Similar to any savings you may need in five (5) year or less, you should be more conservative with the investments. For example, I would not invest fifty (50) thousand dollars in a volatile stock or fund because I want to be assured I will have those funds in five (5) years. I would hold these investments in a brokerage account where there are no penalties for withdrawal early. The exact choice of investment is based on your personal risk tolerance and need priority.

If you have several layers of safety, a secure job and a solid plan, you still want to assess the investment risks. I set up a brokerage account seventeen (17) years ago and never needed to liquidate the investment. In the meantime, it has more than quadrupled in value. The stock market is not the only choice, but certainly the most liquid. You can sell your stock and have cash within just a few days. Homes, businesses, collectibles, etc are not as liquid.

Final thoughts

I tried to offer a different perspective on a long standing personal finance rule. I hope I am stimulating thinking and discussion. I have spent a lifetime trying to reach my financial goals. I managed to achieve it early (38 years old) and now I want to share my strategies and insight to help others achieve it too. Rich successful people keep their money working and growing. What are you doing with your savings? Do you consider cash an investment?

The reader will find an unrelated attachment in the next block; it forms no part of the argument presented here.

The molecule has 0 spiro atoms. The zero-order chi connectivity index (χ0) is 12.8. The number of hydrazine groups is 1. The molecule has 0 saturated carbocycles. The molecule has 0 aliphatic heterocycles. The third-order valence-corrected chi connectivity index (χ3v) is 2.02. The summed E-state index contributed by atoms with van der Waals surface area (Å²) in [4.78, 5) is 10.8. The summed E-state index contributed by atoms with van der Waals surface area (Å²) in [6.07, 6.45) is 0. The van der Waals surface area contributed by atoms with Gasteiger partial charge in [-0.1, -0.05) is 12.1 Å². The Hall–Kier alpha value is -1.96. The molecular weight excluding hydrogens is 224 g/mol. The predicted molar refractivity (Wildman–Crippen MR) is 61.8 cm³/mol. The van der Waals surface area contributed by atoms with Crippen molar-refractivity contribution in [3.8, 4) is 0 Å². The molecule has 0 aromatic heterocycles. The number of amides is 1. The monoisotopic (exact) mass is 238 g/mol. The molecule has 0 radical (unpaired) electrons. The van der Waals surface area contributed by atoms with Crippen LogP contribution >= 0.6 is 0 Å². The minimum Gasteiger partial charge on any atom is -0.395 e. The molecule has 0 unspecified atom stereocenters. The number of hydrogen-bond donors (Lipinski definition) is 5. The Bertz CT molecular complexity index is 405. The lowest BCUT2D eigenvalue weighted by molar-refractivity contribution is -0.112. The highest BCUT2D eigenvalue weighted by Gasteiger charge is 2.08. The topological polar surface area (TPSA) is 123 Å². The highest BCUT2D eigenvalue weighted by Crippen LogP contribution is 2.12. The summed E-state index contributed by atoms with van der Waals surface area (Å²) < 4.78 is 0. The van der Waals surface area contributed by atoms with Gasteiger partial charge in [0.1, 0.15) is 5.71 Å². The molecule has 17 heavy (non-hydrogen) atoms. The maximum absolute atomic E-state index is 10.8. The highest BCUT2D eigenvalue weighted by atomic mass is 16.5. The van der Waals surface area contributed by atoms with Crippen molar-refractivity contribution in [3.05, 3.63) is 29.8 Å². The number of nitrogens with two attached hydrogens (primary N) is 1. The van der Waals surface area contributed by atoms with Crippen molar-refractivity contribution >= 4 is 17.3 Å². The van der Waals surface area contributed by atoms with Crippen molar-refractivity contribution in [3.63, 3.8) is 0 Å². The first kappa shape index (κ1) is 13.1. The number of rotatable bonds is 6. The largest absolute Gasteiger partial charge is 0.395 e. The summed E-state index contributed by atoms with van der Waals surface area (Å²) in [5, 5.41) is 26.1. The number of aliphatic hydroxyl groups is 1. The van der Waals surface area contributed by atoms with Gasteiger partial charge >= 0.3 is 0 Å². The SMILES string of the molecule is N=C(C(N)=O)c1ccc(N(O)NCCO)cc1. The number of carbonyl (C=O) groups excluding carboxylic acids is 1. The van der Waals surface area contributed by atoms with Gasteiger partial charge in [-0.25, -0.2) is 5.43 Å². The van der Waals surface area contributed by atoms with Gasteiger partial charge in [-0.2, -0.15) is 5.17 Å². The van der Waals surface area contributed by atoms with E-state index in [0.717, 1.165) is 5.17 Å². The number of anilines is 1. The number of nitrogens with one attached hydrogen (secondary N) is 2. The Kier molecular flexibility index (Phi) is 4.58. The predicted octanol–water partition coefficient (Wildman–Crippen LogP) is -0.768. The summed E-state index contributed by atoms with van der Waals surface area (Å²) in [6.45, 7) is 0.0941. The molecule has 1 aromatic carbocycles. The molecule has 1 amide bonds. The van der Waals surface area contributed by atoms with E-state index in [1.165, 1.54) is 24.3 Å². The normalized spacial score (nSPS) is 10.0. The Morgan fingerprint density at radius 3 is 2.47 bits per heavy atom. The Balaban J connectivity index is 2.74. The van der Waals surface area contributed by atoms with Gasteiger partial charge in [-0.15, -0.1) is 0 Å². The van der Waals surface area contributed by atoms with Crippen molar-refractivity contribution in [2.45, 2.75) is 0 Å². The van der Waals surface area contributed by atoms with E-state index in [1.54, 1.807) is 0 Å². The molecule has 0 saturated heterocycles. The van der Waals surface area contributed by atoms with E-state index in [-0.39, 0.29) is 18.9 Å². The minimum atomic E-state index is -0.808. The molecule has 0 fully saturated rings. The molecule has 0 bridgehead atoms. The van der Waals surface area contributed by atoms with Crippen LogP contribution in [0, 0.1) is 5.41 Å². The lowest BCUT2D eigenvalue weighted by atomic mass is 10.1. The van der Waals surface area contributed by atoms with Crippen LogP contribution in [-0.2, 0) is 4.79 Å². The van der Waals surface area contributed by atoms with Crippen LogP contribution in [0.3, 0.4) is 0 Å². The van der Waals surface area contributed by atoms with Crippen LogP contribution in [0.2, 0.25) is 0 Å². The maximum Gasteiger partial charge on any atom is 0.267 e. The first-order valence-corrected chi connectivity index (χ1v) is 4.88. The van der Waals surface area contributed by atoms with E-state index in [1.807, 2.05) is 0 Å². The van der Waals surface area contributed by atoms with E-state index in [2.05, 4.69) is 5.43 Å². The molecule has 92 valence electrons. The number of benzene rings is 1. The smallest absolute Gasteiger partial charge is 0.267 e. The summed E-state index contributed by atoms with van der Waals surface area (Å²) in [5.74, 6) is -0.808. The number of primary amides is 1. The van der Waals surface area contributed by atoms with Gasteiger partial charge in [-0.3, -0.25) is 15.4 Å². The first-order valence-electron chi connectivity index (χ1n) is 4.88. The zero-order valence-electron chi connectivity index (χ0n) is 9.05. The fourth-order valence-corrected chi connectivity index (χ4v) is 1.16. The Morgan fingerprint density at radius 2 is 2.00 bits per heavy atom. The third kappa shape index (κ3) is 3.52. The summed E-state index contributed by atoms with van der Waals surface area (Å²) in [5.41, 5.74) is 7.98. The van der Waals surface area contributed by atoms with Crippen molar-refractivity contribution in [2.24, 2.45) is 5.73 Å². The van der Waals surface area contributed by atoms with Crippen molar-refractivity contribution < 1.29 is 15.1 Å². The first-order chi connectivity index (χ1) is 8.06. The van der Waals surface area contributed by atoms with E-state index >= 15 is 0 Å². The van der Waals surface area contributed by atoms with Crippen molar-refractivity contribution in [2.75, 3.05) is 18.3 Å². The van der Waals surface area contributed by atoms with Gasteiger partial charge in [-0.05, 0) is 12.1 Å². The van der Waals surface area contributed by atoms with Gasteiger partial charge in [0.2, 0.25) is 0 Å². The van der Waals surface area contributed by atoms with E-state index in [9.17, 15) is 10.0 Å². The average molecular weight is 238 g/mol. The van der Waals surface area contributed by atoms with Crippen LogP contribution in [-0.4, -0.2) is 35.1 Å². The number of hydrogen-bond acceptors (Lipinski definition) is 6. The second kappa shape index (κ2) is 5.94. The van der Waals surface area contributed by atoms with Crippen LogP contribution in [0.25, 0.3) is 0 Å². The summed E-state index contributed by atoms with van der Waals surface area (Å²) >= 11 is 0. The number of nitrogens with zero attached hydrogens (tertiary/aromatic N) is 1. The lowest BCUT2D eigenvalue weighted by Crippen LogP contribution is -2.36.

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{ 12 comments }

Money Beagle August 1, 2014 at 8:02 am

I totally agree. Cash is necessary to have for covering expenses and in the event of an issue, but cash will just sit there and be the same amount of cash. That’s not any sort of investment.

Krantcents August 1, 2014 at 11:10 am

I see cash in a similar way, I hold it in a savings/money market account for short period sof time before it is invested.

The Wallet Doctor August 2, 2014 at 12:30 pm

I think you are right to consider cash investments a short term method. In the long run you need more than just the interest on your savings accounts.

Krantcents August 2, 2014 at 2:27 pm